FROM music to coding, graduations to play therapy, the principal of Cork’s only hospital school says providing structure and a sense of normality for young patients can make an enormous difference to the their hospital stays.
Laura Woods and her colleague — deputy principal Deirdre Murphy — run Cork University Hospital School, which provides educational support for children at the hospital ranging from primary to secondary school level. The pair are being praised for their dedication to children from all walks of life who — for varying reasons — require the service.
Ms Woods described how they recently held a private graduation ceremony for a little boy who had never seen the inside of a mainstream school.
“One child we had reached first-class without attending a school outside of hospital,” she said. “Deirdre did a graduation ceremony because that’s what many children in junior schools get to experience. He loved the ward and was delighted to say that he was going to school.
“We try to push the boat out as much as possible. Deirdre managed to source the hat, gown, and even a plaque. It’s lovely for the parents too because they often feel like they are missing out on these experiences.
“It’s emotional for everyone because you have built up a rapport with the student. It’s an achievement for you as well as them to see them experience something normal, similar to what their peers have. You would be a robot if you didn’t feel emotionally overwhelmed at times.”
Students attending the school can be in for any period of time.
“We had one long-term student last year, but we also have students who might only be with us for a few days,” Laura said. “They might be in for an appendix or newly diagnosed diabetes.
“There is quite a wide range of patients that we’re seeing. The parents are always delighted because a lot of people don’t know we even exist. Children love the structure and routine.”
Keeping up to date with schoolwork, Laura explained, can be important for the child’s self-esteem.
“We get in touch with their base school to see what they are covering,” she said. “Parents of the students are reassured to know that their child doesn’t have to fall behind in their school work.
“We have to follow the primary and secondary curriculum so we’re constantly trying to keep updated with both curriculums. We have to be quite flexible in our approach.”
She recalled one student who teamed up with them to create a robot.
“We had one student who was very interested in IT and coding so there was a lot of fun had building a robot and coding it to have different functions. We were trying it out in the classroom and the playroom.
“One of the benefits is the time we have to do projects that relate to the student’s interests. We try to integrate the child’s interests into their learning as much as possible.”
Laura and Deirdre also enlist the help of musicians who work with the children.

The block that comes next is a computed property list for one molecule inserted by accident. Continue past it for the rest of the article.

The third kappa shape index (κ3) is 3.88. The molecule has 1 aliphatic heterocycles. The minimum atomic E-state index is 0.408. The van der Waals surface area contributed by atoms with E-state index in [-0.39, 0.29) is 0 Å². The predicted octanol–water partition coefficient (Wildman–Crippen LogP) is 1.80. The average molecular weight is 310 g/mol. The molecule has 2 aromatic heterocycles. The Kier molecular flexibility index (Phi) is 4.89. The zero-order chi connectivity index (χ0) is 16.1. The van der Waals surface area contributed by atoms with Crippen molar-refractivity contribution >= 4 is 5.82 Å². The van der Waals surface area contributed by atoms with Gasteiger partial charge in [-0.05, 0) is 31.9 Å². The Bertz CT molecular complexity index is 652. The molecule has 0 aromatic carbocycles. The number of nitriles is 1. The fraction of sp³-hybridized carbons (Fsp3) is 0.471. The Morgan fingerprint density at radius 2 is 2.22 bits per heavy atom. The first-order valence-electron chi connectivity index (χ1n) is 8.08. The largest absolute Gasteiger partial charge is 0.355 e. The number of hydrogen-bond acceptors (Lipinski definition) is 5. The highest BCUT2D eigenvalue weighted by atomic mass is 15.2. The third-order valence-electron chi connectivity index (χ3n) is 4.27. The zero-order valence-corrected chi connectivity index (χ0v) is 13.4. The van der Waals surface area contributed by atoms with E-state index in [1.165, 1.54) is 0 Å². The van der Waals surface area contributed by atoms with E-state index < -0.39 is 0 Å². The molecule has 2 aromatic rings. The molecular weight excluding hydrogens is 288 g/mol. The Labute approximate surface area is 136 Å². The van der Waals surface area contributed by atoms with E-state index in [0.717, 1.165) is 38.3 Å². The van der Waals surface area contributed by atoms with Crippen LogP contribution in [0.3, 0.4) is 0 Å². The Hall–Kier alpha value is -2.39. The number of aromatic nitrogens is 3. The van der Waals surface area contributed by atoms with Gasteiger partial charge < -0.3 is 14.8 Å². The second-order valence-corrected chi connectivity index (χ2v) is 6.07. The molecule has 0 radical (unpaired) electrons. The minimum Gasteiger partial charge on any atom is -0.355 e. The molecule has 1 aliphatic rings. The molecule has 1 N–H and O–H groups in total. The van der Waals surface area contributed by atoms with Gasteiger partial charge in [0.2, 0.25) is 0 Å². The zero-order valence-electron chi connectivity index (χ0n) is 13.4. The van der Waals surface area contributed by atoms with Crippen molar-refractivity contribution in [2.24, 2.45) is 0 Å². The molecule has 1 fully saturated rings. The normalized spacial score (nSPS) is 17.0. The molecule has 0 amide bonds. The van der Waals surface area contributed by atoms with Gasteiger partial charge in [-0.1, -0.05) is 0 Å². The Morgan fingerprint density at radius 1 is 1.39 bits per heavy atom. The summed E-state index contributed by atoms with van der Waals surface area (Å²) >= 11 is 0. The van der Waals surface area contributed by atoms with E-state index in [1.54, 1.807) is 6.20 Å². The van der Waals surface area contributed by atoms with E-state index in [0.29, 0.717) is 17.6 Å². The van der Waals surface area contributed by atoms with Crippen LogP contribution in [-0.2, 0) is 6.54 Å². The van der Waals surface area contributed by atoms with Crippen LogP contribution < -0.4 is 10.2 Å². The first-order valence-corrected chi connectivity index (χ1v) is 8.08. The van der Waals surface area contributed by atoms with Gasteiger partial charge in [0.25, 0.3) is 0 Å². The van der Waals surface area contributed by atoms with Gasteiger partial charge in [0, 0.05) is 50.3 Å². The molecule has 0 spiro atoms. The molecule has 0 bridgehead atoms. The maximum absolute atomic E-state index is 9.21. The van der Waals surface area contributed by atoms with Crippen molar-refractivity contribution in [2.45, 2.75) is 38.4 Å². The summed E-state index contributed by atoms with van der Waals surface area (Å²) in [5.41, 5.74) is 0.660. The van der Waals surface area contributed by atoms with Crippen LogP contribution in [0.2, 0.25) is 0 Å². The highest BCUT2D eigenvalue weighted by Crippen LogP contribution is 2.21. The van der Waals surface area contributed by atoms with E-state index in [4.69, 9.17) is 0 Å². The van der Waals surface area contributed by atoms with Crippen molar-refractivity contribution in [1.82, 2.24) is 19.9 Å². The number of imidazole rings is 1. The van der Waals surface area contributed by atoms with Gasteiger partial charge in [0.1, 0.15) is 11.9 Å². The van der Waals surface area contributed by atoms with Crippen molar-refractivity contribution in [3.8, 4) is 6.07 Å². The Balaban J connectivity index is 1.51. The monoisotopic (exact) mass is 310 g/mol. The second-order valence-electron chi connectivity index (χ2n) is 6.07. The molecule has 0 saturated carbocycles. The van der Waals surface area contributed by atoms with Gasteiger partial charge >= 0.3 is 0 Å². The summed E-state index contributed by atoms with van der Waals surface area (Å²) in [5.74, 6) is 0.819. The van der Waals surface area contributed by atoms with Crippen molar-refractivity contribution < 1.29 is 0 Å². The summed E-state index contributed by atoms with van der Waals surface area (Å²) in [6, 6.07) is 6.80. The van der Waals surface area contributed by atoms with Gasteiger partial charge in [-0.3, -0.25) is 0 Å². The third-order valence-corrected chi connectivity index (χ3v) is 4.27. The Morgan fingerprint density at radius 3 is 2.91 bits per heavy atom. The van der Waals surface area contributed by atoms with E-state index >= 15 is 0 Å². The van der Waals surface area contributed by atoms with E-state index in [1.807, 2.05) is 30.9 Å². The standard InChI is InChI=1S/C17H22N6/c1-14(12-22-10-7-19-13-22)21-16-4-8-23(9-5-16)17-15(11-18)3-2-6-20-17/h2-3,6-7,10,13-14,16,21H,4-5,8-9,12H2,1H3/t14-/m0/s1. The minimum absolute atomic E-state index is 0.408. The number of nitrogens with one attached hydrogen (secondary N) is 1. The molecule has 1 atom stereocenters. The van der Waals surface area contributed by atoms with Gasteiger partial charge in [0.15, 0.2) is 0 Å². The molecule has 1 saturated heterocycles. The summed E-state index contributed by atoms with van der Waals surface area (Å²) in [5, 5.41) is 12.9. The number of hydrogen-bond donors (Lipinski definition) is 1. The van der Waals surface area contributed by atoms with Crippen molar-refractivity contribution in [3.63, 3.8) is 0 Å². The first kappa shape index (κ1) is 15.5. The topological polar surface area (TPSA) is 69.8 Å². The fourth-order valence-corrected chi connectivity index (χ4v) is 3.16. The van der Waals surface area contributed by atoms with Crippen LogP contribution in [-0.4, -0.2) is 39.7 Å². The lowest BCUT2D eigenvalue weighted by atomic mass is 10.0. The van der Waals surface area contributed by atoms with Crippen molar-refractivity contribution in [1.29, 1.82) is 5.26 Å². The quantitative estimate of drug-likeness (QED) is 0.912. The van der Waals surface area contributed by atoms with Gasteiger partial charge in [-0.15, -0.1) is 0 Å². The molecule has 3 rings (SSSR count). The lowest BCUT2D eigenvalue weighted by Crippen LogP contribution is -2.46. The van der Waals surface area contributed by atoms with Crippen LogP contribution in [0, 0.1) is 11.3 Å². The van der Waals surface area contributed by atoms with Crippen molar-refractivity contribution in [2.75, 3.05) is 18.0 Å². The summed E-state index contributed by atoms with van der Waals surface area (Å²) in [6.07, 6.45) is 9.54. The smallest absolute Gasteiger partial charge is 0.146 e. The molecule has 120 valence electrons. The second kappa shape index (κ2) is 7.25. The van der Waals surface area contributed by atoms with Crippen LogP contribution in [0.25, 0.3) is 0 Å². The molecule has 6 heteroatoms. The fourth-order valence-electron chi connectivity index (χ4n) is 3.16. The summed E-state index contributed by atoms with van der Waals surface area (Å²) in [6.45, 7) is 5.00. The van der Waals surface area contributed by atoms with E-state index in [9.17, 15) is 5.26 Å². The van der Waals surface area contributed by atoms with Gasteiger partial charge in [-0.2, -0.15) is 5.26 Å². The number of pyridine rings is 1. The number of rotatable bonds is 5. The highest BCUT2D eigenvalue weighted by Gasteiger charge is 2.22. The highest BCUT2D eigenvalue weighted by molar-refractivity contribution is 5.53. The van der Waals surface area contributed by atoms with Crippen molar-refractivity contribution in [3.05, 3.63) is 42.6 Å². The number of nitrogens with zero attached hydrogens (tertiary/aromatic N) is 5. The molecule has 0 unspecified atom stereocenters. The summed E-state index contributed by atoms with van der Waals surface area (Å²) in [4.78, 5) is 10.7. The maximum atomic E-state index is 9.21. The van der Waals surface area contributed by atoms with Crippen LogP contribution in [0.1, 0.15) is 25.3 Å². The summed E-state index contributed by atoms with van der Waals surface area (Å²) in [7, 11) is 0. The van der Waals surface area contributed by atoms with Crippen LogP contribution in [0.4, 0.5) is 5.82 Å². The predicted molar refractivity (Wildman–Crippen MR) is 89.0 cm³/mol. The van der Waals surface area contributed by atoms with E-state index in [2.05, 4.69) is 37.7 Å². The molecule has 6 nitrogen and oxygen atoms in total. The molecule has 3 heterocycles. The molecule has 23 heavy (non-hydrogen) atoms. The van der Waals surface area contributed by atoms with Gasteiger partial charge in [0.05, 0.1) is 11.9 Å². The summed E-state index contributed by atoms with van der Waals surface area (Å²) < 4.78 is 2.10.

“We collaborate with a music therapist who we’re really lucky to be able to work with. Professional musicians come and work with the kids which is a great experience for them. It means they are not tuned in to all the negative aspects of hospital. When they come home they have something memorable to think about that is positive for them.
“The beauty of our job is that we get to see a side to the child that isn’t always seen by the doctors and nurses.”
The pair do their utmost to lift their students’ spirits.
“We’ve skyped children’s school so they know their friends are thinking of them,” Laura said. “These always throw up the funniest and most innocent questions from their classmates. One child asked if the students who come here have uniforms.
“Even though our school is in a hospital they were still surprised to learn that children get to come to school in their pyjamas.
“Before Covid, a number of children got to meet at a time which gave them a chance to be with other children their own ages. So many lasting friendships have come out of this place that have been maintained over the years.”
Laura and Deirdre have often held classes at a young patient’s bedside.
“We try to make it as inclusive as possible. There have been so many challenging situations where children can’t write or get out of bed. I remember one student who had a spinal injury and couldn’t move.
“If a child can’t come to the classroom we’ll work at their bedside. I try to work around any barrier as best as I possibly can. It’s important, with this in mind, that we keep up to date with the latest assistive technologies.
“One boy who was unable to move loved seeing us specifically because he thrived on having the routine.
“It was uplifting to see what a positive experience it had been for him. It’s great to get feedback from doctors saying that this is a core part of the patient’s recovery both socially and emotionally. It’s an escape from the clinical aspect of the care.”
The principal explained why the facility is about so much more than schoolwork.
“If a child has a particular worry we’ll talk to the play therapist about how we can overcome it. One parent of a child we had created a simulation MRI machine for the play specialist room to diffuse any negativity or worry for children waiting to go for an MRI. It was very inventive.
“He wanted to feel like he was giving back so this was what he came up with.
“You’d be surprised at how something like that can help so many other people.”
- To find out more about Cork University Hospital School visit: www.scoilcuh.ie